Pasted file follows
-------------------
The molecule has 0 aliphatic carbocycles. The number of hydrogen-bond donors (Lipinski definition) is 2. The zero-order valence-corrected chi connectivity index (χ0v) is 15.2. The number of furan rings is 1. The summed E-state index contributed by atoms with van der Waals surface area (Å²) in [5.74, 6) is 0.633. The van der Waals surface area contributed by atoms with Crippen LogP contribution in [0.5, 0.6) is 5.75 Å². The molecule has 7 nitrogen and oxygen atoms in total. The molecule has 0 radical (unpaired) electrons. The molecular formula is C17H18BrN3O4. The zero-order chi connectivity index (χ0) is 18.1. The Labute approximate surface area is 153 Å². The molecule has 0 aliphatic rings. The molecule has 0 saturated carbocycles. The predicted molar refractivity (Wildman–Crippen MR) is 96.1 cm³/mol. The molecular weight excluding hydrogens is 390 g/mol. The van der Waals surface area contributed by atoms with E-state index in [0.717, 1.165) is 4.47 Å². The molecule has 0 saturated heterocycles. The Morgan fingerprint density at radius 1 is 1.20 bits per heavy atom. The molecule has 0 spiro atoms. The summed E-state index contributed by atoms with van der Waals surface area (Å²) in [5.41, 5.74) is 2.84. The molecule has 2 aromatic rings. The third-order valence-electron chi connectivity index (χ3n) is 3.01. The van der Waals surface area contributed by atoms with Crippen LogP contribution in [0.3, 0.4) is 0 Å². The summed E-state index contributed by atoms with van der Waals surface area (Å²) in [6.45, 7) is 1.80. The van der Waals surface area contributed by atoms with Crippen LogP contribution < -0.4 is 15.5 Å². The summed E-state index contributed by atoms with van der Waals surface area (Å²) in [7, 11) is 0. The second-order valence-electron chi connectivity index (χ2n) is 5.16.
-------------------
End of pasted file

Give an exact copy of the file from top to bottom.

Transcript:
The molecule has 0 aliphatic carbocycles. The number of hydrogen-bond donors (Lipinski definition) is 2. The zero-order valence-corrected chi connectivity index (χ0v) is 15.2. The number of furan rings is 1. The summed E-state index contributed by atoms with van der Waals surface area (Å²) in [5.74, 6) is 0.633. The van der Waals surface area contributed by atoms with Crippen LogP contribution in [0.5, 0.6) is 5.75 Å². The molecule has 7 nitrogen and oxygen atoms in total. The molecule has 0 radical (unpaired) electrons. The molecular formula is C17H18BrN3O4. The zero-order chi connectivity index (χ0) is 18.1. The Labute approximate surface area is 153 Å². The molecule has 0 aliphatic rings. The molecule has 0 saturated carbocycles. The predicted molar refractivity (Wildman–Crippen MR) is 96.1 cm³/mol. The molecular weight excluding hydrogens is 390 g/mol. The van der Waals surface area contributed by atoms with E-state index in [0.717, 1.165) is 4.47 Å². The molecule has 0 saturated heterocycles. The Morgan fingerprint density at radius 1 is 1.20 bits per heavy atom. The molecule has 0 spiro atoms. The summed E-state index contributed by atoms with van der Waals surface area (Å²) in [5.41, 5.74) is 2.84. The molecule has 2 aromatic rings. The third-order valence-electron chi connectivity index (χ3n) is 3.01. The van der Waals surface area contributed by atoms with Crippen LogP contribution in [0.3, 0.4) is 0 Å². The summed E-state index contributed by atoms with van der Waals surface area (Å²) in [6.45, 7) is 1.80. The van der Waals surface area contributed by atoms with Crippen LogP contribution < -0.4 is 15.5 Å². The summed E-state index contributed by atoms with van der Waals surface area (Å²) in [7, 11) is 0. The second-order valence-electron chi connectivity index (χ2n) is 5.16.